First, the plaintiff argued that the truck driver violated O.C.G.A. § 40-6-20(e), which prohibits “[t]he disregard or disobedience of the instructions of any official traffic-control device or signal.” The court found this argument without merit, since traversing a parking lot to avoid encountering a traffic signal could not be considered the same as actively disregarding a signal. Alternatively, the plaintiff argued that the truck driver violated O.C.G.A. § 16-7-21(b)(1), which prohibits someone from trespassing on the private property of another party for an unlawful purpose. However, the court noted the absence of evidence indicating the the truck driver entered the shopping center parking lot without authority or for an unlawful purpose. Indeed, the plaintiff did not provide evidence that the shopping center posted signs prohibiting this practice or otherwise instructed others not to do so. In addition, the plaintiff provided no evidence establishing that a criminal law was violated by cutting through the parking lot or that the driver was otherwise acting with an unlawful purpose. Accordingly, since the plaintiff had not shown that there was any issue of material fact as to whether the truck driver was violating a law at the time of the accident, it was clear that the driver was entitled to immunity under O.C.G.A. § 36-92-3(a) and that the trial court erred in vacating its prior order.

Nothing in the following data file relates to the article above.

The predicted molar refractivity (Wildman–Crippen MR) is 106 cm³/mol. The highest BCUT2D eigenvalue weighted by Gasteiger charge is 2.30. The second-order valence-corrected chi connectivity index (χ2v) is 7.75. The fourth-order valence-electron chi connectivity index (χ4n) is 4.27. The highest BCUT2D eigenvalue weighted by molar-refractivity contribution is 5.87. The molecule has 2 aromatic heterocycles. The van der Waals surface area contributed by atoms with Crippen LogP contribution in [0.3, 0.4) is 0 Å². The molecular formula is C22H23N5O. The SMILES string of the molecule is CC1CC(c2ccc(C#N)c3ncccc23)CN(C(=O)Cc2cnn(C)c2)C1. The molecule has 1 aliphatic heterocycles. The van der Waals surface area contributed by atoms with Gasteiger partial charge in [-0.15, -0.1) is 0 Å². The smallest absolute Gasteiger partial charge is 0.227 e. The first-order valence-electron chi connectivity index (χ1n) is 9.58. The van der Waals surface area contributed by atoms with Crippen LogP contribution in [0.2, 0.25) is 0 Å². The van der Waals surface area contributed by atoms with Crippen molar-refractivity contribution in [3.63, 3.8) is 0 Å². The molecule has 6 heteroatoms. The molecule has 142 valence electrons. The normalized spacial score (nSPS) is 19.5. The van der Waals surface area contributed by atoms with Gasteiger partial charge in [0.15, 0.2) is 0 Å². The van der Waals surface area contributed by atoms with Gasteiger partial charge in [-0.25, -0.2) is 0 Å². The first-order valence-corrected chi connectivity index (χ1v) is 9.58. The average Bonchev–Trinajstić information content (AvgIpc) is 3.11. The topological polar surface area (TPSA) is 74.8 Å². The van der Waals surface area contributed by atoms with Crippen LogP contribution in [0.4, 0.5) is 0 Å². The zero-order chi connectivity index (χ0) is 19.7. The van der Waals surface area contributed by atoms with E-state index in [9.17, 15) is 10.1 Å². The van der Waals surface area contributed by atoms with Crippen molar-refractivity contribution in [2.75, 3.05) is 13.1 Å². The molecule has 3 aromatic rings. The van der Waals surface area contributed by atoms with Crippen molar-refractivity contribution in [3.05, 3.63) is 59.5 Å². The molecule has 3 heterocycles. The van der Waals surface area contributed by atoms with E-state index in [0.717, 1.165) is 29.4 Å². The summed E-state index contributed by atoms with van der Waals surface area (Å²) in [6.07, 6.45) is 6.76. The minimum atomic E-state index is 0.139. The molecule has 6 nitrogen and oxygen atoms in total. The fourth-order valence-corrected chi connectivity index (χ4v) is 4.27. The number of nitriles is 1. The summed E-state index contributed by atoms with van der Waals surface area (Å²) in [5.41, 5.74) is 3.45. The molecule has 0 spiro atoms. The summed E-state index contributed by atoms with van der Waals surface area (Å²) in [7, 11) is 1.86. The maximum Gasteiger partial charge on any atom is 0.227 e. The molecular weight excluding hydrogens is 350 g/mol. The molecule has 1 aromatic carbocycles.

Although the plaintiff will likely be able to join the city as a defendant on remand, this case shows how one or two facts can turn what appears to be garden variety litigation into a more onerous undertaking involving immunity and municipal liability. Indeed, the facts in every accident are different, and the guidance of experienced counsel can be useful for those considering taking legal action to redress a harm. The Atlanta car accident attorneys at the Simon Law Firm have helped many injured Georgia drivers navigate the litigation process, and they are ready to offer their guidance. Indeed, if you have recently been harmed as a result of another driver’s possible negligence and are curious about the legal avenues you may have, feel free to contact us to set up a free case consultation.